In the tech world, a lot happens in a week. So much news goes on, in fact, that it’s almost impossible for mere mortals with real lives to keep track of everything. That’s why we’ve compiled a quick and dirty list of the top 10 tech stories from the second week of March. Everything from the the Google I/O schedule to why you should Instagram your food — it’s all here.
The Federal Bureau of Investigation has quietly changed the rules on how it deals with data procured from the National Security Agency and stored in the NSA’s database. Papers have surfaced about the changes, explained in a report from The Guardian, and while details on the changes remain extremely unclear, it seems as though they move to enhance privacy.
Google CEO Sundar Pichai already announced the dates for this year’s Google I/O conference on Twitter. This year, it will take place at the Shoreline Amphitheatre in Mountain View, California from May 18 to May 20. The annual event is a place for Google to unleash all of its software and service announcements, but it also allows developers to get in touch with the creator of the biggest search engine and mobile operating system.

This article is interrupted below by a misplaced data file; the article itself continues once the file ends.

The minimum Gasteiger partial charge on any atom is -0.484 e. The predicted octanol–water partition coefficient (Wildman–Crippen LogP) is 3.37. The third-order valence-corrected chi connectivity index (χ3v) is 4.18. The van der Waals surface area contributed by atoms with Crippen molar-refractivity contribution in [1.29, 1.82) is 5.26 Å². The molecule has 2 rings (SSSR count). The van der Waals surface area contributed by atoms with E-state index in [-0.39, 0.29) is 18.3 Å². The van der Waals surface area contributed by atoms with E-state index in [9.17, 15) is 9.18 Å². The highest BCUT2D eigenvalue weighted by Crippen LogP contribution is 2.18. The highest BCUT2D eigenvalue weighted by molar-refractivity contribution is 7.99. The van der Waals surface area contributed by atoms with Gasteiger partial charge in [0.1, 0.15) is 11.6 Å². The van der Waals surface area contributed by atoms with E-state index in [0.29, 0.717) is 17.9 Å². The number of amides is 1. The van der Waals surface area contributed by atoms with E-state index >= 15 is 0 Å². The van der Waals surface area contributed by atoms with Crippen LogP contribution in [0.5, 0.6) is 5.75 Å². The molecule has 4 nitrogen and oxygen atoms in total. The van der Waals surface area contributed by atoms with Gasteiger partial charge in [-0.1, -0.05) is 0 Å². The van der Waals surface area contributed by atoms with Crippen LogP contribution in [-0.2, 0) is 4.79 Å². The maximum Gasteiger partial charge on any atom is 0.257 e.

The undisputed king of streaming music is Spotify. With a reported paid user base surpassing 20 million subscribers — not to mention an astronomical 55 million additional listeners on its free, ad-based service — the Swedish-born service currently trounces its competition, most of which boast a few million users at best. Its biggest competitor? Apple Music, a subscription-only service that, as of January 2016, is reported to have at least 10 million subscribers.
When you think of fast electric vehicles, the Tesla Model S and its “Ludicrous Mode” probably come to mind, and rightly so. With the equivalent of 762 horsepower in the Model S P90D and a 0 to 60 mph time of just 2.8 seconds, few supercars could even match the electric sedan’s performance. But what about top speed? That’s been a tough nut to crack for electric vehicle manufacturers because while instant torque helps an EV rocket off the line, all that “electric juice” runs thin as the runway gets longer. That’s where Genovation Cars comes in.
Some of you might not be aware of it, but Facebook offers a stripped down version of its app, called Facebook Lite, designed for people who might not have great Internet connections or powerful smartphones, such as those in the developing world. After launching back in June, the Android-only app has grown to 100 million users – a quicker growth rate than Facebook’s standard mobile app.